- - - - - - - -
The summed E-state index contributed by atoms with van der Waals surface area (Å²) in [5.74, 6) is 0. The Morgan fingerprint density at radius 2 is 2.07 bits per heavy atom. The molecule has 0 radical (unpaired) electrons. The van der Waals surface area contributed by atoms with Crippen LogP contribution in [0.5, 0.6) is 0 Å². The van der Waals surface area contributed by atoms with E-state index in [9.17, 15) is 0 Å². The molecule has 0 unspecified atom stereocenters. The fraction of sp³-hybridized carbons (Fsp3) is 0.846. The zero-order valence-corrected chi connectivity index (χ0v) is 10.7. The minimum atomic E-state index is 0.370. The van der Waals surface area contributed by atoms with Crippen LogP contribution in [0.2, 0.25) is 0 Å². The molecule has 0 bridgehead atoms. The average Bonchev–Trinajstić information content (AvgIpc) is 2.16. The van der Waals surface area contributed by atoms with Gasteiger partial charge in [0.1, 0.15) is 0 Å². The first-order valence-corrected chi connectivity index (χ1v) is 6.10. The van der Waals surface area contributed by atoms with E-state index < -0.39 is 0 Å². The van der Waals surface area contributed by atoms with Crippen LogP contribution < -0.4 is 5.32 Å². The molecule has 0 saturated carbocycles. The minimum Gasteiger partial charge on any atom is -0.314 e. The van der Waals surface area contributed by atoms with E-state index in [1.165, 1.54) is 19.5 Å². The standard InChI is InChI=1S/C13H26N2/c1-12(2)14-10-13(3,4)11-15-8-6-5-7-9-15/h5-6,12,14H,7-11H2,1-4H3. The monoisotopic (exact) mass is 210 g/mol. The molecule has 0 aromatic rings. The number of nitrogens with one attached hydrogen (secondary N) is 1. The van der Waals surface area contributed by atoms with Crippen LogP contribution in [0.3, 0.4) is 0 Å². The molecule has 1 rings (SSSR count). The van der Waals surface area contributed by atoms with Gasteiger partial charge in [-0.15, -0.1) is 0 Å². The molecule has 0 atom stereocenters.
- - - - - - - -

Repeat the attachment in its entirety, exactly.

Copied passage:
The summed E-state index contributed by atoms with van der Waals surface area (Å²) in [5.74, 6) is 0. The Morgan fingerprint density at radius 2 is 2.07 bits per heavy atom. The molecule has 0 radical (unpaired) electrons. The van der Waals surface area contributed by atoms with Crippen LogP contribution in [0.5, 0.6) is 0 Å². The van der Waals surface area contributed by atoms with E-state index in [9.17, 15) is 0 Å². The molecule has 0 unspecified atom stereocenters. The fraction of sp³-hybridized carbons (Fsp3) is 0.846. The zero-order valence-corrected chi connectivity index (χ0v) is 10.7. The minimum atomic E-state index is 0.370. The van der Waals surface area contributed by atoms with Crippen LogP contribution in [0.2, 0.25) is 0 Å². The molecule has 0 bridgehead atoms. The average Bonchev–Trinajstić information content (AvgIpc) is 2.16. The van der Waals surface area contributed by atoms with Gasteiger partial charge in [0.1, 0.15) is 0 Å². The first-order valence-corrected chi connectivity index (χ1v) is 6.10. The van der Waals surface area contributed by atoms with E-state index < -0.39 is 0 Å². The van der Waals surface area contributed by atoms with Crippen LogP contribution < -0.4 is 5.32 Å². The molecule has 0 saturated carbocycles. The minimum Gasteiger partial charge on any atom is -0.314 e. The van der Waals surface area contributed by atoms with E-state index in [1.165, 1.54) is 19.5 Å². The standard InChI is InChI=1S/C13H26N2/c1-12(2)14-10-13(3,4)11-15-8-6-5-7-9-15/h5-6,12,14H,7-11H2,1-4H3. The monoisotopic (exact) mass is 210 g/mol. The molecule has 0 aromatic rings. The number of nitrogens with one attached hydrogen (secondary N) is 1. The van der Waals surface area contributed by atoms with Crippen LogP contribution in [0.3, 0.4) is 0 Å². The molecule has 1 rings (SSSR count). The van der Waals surface area contributed by atoms with Gasteiger partial charge in [-0.15, -0.1) is 0 Å². The molecule has 0 atom stereocenters.